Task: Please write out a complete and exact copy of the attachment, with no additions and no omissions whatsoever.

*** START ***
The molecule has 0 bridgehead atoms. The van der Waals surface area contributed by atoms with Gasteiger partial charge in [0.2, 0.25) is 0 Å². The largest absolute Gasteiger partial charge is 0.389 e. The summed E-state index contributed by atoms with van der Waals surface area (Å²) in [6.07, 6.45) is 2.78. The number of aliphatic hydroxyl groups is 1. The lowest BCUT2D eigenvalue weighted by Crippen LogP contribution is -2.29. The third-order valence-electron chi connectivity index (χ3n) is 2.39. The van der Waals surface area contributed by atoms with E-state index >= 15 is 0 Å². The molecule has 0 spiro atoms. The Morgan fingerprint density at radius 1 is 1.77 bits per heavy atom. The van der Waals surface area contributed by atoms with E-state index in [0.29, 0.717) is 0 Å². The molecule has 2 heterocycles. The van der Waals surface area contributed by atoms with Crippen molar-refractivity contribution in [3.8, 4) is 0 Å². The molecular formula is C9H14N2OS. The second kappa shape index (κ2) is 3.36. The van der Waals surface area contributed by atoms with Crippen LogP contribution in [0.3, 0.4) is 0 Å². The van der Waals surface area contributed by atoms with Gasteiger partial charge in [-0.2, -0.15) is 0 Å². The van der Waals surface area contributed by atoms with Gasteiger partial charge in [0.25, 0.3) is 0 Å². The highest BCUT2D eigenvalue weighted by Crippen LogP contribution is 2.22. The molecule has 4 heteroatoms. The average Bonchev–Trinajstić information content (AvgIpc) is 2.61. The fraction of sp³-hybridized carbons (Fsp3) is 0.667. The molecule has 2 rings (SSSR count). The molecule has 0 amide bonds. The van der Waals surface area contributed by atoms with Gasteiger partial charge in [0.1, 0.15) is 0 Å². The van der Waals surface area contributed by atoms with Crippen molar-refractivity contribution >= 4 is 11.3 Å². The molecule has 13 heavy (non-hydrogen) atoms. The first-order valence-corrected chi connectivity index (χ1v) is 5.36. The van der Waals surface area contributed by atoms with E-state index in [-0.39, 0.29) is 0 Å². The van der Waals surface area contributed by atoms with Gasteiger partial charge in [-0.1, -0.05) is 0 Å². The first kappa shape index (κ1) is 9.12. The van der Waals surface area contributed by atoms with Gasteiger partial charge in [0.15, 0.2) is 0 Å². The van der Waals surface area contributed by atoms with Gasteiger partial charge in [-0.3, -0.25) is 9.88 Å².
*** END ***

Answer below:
The molecule has 0 bridgehead atoms. The van der Waals surface area contributed by atoms with Gasteiger partial charge in [0.2, 0.25) is 0 Å². The largest absolute Gasteiger partial charge is 0.389 e. The summed E-state index contributed by atoms with van der Waals surface area (Å²) in [6.07, 6.45) is 2.78. The number of aliphatic hydroxyl groups is 1. The lowest BCUT2D eigenvalue weighted by Crippen LogP contribution is -2.29. The third-order valence-electron chi connectivity index (χ3n) is 2.39. The van der Waals surface area contributed by atoms with E-state index >= 15 is 0 Å². The molecule has 0 spiro atoms. The Morgan fingerprint density at radius 1 is 1.77 bits per heavy atom. The van der Waals surface area contributed by atoms with E-state index in [0.29, 0.717) is 0 Å². The molecule has 2 heterocycles. The van der Waals surface area contributed by atoms with Crippen molar-refractivity contribution in [3.8, 4) is 0 Å². The molecular formula is C9H14N2OS. The second kappa shape index (κ2) is 3.36. The van der Waals surface area contributed by atoms with Crippen LogP contribution in [0.3, 0.4) is 0 Å². The van der Waals surface area contributed by atoms with Gasteiger partial charge in [-0.2, -0.15) is 0 Å². The van der Waals surface area contributed by atoms with Gasteiger partial charge in [0.25, 0.3) is 0 Å². The highest BCUT2D eigenvalue weighted by Crippen LogP contribution is 2.22. The molecule has 4 heteroatoms. The average Bonchev–Trinajstić information content (AvgIpc) is 2.61. The fraction of sp³-hybridized carbons (Fsp3) is 0.667. The molecule has 2 rings (SSSR count). The molecule has 0 amide bonds. The van der Waals surface area contributed by atoms with Gasteiger partial charge in [0.1, 0.15) is 0 Å². The van der Waals surface area contributed by atoms with Crippen molar-refractivity contribution >= 4 is 11.3 Å². The molecule has 13 heavy (non-hydrogen) atoms. The first-order valence-corrected chi connectivity index (χ1v) is 5.36. The van der Waals surface area contributed by atoms with E-state index in [-0.39, 0.29) is 0 Å². The van der Waals surface area contributed by atoms with Gasteiger partial charge in [-0.1, -0.05) is 0 Å². The first kappa shape index (κ1) is 9.12. The van der Waals surface area contributed by atoms with Gasteiger partial charge in [0.15, 0.2) is 0 Å². The van der Waals surface area contributed by atoms with Gasteiger partial charge in [-0.3, -0.25) is 9.88 Å².